Ethereum and other networks hope to limit the miners' power by switching the consent algorithm to the stake test. The mail proof replaces computationally intensive mining with coin stakeout. Even if he succeeded, however, the pole test could promote the centralization of a different type by giving large holders of cryptocurrency – which have more chances to bet – a greater power over its development.

Miners are not the only group of concentrated blockchain interest. Developers working in basic software also tend to be small groups that exert a great deal of power. Satoshi Nakamoto and some colleagues created the original implementation of Bitcoin in 2009, but has since been significantly revised and expanded. The implementation of a scalable, reliable and bug-free network requires constant efforts. Hyperledger and R3 follow a more consolidated model for open source software projects of interest to large companies. They have corporate members who contribute to the funding and the code, along with consolidated governance structures for those members.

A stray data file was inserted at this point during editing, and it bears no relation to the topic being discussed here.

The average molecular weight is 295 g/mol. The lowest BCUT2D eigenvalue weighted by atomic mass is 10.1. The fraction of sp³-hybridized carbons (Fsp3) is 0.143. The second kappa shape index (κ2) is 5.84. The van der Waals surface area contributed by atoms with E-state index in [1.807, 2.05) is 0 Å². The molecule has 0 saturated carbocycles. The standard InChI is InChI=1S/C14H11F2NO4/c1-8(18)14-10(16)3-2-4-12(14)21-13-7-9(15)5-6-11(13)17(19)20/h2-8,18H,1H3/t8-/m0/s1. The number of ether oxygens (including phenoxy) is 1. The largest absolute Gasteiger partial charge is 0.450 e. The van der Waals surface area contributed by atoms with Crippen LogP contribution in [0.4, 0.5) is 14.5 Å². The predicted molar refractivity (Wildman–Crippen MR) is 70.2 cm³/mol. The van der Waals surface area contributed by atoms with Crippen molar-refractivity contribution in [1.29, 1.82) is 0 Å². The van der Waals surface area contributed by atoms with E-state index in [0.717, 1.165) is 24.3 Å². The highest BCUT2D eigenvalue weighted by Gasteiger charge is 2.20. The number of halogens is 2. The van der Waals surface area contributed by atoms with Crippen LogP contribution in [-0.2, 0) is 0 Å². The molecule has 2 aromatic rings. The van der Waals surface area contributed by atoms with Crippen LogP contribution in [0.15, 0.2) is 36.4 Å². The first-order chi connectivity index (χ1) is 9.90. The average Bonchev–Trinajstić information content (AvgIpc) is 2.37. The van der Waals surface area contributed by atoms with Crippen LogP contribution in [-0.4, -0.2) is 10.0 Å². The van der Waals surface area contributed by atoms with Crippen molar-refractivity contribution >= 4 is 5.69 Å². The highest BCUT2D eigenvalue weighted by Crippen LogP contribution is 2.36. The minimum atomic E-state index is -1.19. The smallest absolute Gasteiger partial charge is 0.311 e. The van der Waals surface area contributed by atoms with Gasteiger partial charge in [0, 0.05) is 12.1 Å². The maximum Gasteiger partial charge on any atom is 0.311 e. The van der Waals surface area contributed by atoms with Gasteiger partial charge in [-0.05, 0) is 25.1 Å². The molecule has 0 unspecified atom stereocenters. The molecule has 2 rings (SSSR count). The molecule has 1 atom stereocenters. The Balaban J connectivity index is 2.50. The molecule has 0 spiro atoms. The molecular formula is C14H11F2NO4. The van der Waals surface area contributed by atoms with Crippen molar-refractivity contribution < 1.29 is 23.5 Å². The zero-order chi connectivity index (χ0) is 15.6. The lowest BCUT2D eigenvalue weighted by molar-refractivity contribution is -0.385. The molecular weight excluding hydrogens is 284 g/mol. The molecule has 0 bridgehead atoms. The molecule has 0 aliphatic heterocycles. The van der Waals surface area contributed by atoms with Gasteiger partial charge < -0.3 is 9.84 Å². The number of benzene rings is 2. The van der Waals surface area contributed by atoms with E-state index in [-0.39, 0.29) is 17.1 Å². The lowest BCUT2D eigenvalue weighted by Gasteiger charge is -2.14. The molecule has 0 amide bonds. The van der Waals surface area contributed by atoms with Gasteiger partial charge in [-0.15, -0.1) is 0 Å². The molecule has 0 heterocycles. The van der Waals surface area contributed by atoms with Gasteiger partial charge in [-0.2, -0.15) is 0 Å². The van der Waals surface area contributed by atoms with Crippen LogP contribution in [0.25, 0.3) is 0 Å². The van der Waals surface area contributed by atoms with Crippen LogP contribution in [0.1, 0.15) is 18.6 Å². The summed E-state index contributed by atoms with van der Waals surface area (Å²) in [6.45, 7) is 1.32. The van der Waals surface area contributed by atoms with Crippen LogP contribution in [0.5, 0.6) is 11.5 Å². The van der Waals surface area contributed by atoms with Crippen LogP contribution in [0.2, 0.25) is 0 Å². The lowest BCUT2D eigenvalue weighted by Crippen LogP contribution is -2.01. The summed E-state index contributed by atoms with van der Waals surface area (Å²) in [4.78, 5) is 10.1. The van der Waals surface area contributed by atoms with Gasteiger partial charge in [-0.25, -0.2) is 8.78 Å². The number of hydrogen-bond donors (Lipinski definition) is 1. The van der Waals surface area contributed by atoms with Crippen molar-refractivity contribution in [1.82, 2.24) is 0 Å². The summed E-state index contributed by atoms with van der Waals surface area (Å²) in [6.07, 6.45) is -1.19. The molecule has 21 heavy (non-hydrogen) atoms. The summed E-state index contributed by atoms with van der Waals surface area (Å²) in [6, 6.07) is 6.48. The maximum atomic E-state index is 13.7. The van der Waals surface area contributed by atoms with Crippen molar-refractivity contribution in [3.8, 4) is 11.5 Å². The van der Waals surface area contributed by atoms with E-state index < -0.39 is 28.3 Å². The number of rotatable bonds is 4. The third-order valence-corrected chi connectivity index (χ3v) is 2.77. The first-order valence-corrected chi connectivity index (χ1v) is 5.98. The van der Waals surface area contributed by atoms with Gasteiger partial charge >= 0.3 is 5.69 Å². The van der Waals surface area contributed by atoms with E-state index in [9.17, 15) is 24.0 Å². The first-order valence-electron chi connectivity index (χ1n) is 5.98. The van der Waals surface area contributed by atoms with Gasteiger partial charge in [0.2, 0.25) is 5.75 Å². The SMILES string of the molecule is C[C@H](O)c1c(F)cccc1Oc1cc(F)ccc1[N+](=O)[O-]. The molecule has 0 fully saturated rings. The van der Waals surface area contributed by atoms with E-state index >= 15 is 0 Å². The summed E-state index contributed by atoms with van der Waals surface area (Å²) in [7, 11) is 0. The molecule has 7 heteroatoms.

Coinbase co-founder Fred Ehrsam estimated in mid-2017 that there were only about fifteen primary developers each for the Bitcoin and Ethereum platforms. Important infrastructure projects such as Lightning Network, which hopes to create a new level of application that greatly improve the performance of the Bitcoin network, are managed with limited budgets. For projects that manage cryptocurrencies with assets of tens of billions of dollars, on which companies around the world have focused their future, these are small numbers. The small number of major developers keeps these projects agile, but raises the question of whether they can handle the load. Both projects have much larger communities of committed developers, but they depend on the work of the main group.